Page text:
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It is well known that the Democratic People’s Republic of Korea (the DPRK) is a closed country – a hermit kingdom – where the government continuously and unceasingly censors and restricts information flow in and out of the country. Finding unbiased information on the lived reality of North Koreans is therefore exceptionally difficult, and accessing official documentation and reports on intranet/internet access, and the consequences thereof, is virtually impossible.
Because of this information blockade in and out of the country, foreign actors’ reports and defectors’ testimonies are currently the most reliable sources regarding internet rights and shutdowns in the DPRK.

Furthermore, it has to be specified that in the DPRK, the internet is subordinate to the domestic intranet, the Kwangmyong. When discussing the global internet in the DPRK, we’re discussing a few selected individuals who are granted special, and monitored, access from the state for specific reasons, such as research or diplomatic issues. While the Kwangmyong is also highly restricted and only accessible for a scarce few, it is a lot more common than the global internet, and therefore the main focus for this report, although the internet will also be discussed. Having its own intranet increases the government’s ability to monitor users’ activities, restrict available content, and keep foreign actors in the dark of what the Kwangmyong actually contains. Monitoring who has access both to the internet and intranet cements the state’s control over its citizens and their access to information, which is why they keep the number of individuals with network access down to a selected few.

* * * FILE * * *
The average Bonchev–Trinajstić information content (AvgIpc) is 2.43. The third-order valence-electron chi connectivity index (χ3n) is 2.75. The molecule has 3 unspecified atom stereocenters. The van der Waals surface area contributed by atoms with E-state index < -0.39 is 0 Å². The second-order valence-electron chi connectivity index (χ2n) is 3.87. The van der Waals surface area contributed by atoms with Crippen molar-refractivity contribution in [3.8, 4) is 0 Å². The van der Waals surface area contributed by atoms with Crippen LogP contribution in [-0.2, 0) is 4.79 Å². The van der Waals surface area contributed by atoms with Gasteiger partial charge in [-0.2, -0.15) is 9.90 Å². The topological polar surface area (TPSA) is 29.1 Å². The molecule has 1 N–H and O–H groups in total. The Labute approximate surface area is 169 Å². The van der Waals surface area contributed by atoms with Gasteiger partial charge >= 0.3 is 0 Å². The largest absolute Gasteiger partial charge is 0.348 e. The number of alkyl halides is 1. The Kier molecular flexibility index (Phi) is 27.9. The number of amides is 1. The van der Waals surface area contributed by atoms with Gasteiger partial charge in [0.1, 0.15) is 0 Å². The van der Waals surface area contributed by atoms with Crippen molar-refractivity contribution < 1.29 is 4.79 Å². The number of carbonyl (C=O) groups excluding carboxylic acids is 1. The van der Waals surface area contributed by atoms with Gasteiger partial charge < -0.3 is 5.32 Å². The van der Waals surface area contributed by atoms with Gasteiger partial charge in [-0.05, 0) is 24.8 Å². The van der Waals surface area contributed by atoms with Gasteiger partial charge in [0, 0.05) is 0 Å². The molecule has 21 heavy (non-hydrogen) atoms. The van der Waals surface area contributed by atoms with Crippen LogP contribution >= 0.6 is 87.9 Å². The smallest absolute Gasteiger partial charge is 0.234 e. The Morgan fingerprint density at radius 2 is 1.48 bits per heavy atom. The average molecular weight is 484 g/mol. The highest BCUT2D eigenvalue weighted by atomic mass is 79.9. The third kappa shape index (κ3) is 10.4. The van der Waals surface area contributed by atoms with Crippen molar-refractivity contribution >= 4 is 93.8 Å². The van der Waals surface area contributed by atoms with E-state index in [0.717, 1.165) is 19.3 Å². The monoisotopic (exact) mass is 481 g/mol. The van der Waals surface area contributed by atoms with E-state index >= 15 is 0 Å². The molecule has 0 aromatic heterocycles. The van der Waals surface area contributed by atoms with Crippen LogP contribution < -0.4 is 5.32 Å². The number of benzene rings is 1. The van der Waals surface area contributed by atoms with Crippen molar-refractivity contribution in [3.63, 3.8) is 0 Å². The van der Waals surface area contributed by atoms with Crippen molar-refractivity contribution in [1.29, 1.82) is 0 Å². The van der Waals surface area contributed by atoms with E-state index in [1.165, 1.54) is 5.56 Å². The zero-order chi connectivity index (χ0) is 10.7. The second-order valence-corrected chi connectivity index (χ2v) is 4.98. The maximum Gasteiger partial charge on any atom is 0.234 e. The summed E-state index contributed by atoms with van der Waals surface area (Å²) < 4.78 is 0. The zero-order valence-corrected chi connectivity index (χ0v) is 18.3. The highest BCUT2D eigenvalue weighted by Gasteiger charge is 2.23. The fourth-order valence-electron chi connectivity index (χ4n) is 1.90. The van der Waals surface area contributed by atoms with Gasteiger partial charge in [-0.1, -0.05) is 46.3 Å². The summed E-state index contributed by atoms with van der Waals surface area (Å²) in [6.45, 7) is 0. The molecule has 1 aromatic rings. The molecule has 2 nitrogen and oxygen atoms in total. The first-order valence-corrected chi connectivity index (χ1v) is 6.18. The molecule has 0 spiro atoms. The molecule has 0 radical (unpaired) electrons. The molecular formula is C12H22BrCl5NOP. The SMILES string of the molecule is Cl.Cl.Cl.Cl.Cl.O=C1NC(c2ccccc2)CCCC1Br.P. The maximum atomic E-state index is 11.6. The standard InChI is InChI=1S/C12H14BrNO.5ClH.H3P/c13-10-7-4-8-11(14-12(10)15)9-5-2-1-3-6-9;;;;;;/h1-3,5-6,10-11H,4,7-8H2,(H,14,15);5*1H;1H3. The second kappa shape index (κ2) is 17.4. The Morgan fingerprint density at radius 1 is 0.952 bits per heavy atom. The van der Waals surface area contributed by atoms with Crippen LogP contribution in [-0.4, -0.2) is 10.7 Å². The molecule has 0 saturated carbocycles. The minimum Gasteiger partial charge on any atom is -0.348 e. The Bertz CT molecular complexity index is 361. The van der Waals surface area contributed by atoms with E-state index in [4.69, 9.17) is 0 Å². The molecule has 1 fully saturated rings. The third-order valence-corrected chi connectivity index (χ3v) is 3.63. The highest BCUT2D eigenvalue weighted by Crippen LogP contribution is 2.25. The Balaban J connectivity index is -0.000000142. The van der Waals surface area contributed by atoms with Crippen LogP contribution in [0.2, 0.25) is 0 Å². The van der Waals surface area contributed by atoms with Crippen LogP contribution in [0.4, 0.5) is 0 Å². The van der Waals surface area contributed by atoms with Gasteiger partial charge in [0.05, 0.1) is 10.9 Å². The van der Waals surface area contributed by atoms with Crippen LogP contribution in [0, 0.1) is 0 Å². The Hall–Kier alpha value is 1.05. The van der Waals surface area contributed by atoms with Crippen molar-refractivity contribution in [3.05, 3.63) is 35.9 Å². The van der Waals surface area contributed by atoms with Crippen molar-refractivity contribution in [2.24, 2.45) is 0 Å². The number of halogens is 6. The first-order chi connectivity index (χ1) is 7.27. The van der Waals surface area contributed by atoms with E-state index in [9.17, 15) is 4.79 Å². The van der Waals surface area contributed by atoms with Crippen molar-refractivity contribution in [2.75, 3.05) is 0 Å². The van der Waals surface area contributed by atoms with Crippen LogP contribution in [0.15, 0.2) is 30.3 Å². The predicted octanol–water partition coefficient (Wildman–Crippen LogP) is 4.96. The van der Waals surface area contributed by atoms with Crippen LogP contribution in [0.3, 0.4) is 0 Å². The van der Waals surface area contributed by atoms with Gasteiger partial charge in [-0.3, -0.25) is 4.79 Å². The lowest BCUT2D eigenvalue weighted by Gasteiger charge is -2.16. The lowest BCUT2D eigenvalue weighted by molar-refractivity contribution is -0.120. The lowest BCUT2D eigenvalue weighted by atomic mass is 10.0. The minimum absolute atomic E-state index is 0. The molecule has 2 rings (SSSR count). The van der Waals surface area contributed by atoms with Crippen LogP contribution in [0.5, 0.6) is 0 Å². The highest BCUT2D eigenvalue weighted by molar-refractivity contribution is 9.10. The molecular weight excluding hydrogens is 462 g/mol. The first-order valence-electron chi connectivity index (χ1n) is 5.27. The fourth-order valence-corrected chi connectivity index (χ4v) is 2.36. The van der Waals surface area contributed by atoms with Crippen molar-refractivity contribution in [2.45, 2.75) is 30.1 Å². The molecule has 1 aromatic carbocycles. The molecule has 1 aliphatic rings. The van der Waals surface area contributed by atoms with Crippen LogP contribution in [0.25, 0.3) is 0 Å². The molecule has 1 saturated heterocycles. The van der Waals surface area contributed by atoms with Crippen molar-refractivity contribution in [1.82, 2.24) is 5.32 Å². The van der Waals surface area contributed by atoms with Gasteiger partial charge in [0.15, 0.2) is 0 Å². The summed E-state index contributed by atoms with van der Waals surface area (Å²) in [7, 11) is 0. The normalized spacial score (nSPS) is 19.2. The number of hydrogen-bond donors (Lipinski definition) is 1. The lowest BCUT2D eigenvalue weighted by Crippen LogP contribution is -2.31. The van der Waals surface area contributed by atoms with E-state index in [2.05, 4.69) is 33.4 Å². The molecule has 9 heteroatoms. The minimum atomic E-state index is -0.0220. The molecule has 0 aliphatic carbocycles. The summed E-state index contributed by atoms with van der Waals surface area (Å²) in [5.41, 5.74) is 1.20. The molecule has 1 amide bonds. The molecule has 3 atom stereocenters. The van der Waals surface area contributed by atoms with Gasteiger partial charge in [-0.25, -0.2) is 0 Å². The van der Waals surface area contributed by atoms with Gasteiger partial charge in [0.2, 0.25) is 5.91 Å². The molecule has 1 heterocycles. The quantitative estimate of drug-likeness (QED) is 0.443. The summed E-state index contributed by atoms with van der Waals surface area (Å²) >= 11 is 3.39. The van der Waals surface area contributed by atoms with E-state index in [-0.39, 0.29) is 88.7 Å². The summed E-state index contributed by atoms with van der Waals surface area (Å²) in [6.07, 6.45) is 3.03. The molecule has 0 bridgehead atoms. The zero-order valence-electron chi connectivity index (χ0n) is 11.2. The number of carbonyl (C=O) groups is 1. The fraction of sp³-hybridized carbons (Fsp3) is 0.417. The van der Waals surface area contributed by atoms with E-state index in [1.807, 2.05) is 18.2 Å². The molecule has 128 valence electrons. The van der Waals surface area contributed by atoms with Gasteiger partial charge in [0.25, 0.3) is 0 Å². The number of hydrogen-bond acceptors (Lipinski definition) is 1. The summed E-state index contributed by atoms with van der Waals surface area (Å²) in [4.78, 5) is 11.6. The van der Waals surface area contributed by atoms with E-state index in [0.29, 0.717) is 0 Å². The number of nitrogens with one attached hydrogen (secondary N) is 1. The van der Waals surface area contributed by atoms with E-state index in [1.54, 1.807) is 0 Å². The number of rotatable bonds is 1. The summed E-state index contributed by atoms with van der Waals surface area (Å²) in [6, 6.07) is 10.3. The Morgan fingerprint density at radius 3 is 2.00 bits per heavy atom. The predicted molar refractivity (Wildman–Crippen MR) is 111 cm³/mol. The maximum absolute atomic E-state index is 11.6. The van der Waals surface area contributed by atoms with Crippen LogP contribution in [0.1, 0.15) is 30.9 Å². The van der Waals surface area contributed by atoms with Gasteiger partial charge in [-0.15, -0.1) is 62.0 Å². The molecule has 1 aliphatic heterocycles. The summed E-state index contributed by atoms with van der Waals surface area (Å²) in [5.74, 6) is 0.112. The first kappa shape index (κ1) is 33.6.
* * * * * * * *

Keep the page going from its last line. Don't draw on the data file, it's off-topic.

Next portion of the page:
Juxtaposed to other nations where internet suppression stems from censorship of existing information and existing platforms, one defector confessed in an interview with PSCORE that “I personally think there is no internet in North Korea”, demonstrating that regular citizens are not even aware of the existence of internet in the country.2 For the few residents who are both knowledgeable and able to access the Kwangmyong intranet the actual content is heavily restricted with foreign media being banned and the act of accessing foreign media being punishable by death by a new law the DPRK government passed in December 2020 called “the Reactionary Ideology and Culture Rejection Law”. The law criminalises attaining, owning, distributing, or being influenced by foreign media content. Article 27 of the law declares the distribution of videos, movies, or songs from South Korea is punishable by an indefinite period of “reform through labor”, or death. This means that the scarce few who have the technological possibility to access foreign media through the internet may face capital punishment for accessing it.

Read the full report below:

PSCORE Report on Internet Shutdowns and Human Rights in the DPRK